Mar 4, 2020

Australia’s Therapeutic Goods Administration (TGA) released an impact statement in December 2019 on a proposed comprehensive reform to how the agency regulates personalized medical devices. Such devices are currently governed by the rules set out in the Therapeutic Goods (Medical Devices) Regulations 2002.  The TGA argues that this legislation did not anticipate subsequent technological advances and must be updated in view of the existence of 3D-printed medical devices.

Current regulations governing personalized medical devices

The impact statement explains that in 2002, most customized medical devices were extremely low-risk products such as dentures or eyeglasses that were modified to serve a specific user. It therefore seemed unnecessarily onerous to subject them to requirements such as the conformity assessment procedure or inclusion on the Australian Register of Therapeutic Goods (ARTG). In the rare cases of higher-risk medical devices falling into the personalized category, it was assumed that healthcare professionals would bear responsibility for their safe use. 3D printing has transformed the industry by making it possible to quickly and inexpensively manufacture large quantities of complex, high-risk devices customized for individual users.

Lack of inclusion on the ARTG has major ramifications. Manufacturers of implantable medical devices must report to the TGA annually for their first three years on the TGA, and this requirement does not apply for devices that are custom-made. Removing a conventional medical device from the ARTG effectively makes it illegal, but this is not possible with customized devices. Penalties for regulatory non-compliance are generally based on inclusion on the ARTG, meaning that the current system effectively shields personalized medical devices from most forms of criminal or civil sanctions.

Other shortcomings of personalized device regulations

3D printing is not the only technological innovation that Australia’s regulatory system fails to account for. Devices containing human-origin materials, such as an artificial kidney containing human stem cells, are not regulated as medical devices but rather fall under the Biologicals regulatory framework. One of the proposed changes is to redefine them as medical devices with a biological component.

The TGA also seeks to expand the classification of devices that provide diagnostic imaging. Currently the language of the regulation applies specifically to x-rays, and the agency would like to update the definition to include other imaging techniques, including 3D-printed models.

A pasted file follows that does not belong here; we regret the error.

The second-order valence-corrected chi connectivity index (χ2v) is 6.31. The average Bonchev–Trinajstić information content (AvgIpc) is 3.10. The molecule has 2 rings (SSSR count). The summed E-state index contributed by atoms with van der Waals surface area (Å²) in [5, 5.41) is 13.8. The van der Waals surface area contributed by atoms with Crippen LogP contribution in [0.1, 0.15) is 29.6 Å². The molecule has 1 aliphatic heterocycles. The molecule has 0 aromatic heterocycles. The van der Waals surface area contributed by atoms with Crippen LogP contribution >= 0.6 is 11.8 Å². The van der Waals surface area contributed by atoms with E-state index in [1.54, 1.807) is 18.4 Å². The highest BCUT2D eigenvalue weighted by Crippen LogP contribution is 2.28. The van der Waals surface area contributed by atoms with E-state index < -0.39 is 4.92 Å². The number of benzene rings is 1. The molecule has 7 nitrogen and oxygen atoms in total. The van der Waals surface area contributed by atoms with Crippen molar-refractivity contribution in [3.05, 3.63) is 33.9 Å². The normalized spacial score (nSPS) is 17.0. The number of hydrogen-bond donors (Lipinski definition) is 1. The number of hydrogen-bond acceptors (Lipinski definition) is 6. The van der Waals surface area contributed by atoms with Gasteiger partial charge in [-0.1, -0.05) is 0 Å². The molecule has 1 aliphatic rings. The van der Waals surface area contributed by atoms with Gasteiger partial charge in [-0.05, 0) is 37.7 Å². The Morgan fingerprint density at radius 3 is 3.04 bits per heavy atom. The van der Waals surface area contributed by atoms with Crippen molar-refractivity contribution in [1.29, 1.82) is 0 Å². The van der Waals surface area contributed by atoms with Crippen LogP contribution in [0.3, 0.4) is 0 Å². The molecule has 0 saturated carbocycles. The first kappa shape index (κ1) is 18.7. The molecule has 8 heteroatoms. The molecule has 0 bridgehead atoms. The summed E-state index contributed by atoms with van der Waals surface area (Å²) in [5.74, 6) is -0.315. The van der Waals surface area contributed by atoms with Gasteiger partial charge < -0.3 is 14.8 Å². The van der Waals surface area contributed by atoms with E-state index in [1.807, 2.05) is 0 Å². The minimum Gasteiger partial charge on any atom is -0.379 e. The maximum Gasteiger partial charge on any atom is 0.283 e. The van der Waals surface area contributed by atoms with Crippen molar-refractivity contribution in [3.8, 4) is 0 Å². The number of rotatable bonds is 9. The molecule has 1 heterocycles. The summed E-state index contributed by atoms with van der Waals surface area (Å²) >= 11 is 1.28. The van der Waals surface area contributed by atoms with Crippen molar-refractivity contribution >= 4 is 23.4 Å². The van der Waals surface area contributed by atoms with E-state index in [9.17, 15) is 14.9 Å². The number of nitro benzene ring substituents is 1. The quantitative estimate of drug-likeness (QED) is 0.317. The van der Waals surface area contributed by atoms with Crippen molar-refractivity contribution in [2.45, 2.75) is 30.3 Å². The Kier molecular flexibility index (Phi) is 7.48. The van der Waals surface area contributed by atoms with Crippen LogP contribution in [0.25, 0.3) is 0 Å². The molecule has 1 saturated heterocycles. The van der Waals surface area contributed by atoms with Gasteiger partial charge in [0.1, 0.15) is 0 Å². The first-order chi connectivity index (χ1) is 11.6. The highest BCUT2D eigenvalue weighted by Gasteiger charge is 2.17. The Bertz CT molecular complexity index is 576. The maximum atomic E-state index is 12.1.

What reform would look like

Numerous other countries have already updated their regulatory systems to address 3D printing and devices with human-origin materials, and one of the stated objectives of Australia’s change would be to bring its system into line with those of other International Medical Device Regulators Forum (IMDRF) member nations. Australia currently chairs the IMDRF working group on personalized medical devices, established in 2018.

The proposed overhaul would group personalized medical devices into three categories, in line with IMDRF definitions:

  • Custom-made medical devices
  • Patient-matched medical devices
  • Adaptable medical devices

It would require manufacturers of custom-made devices to provide additional information to the TGA and would allow the TGA to inspect manufacturing sites. At the same time, it would give healthcare providers the ability to produce personalized devices without procuring manufacturing certification.

The TGA held public consultations on these proposed comprehensive reforms in 2017 and 2019, along with two formal international consultations in 2018 and 2019 and bilateral consultations with a range of stakeholders. It reports encountering strong support for comprehensive reforms, as opposed to leaving the current regulatory system in place or regulating personalized medical devices under the same rules as conventional devices.

Related resources on Australian medical device regulation:


  • Timothy Herr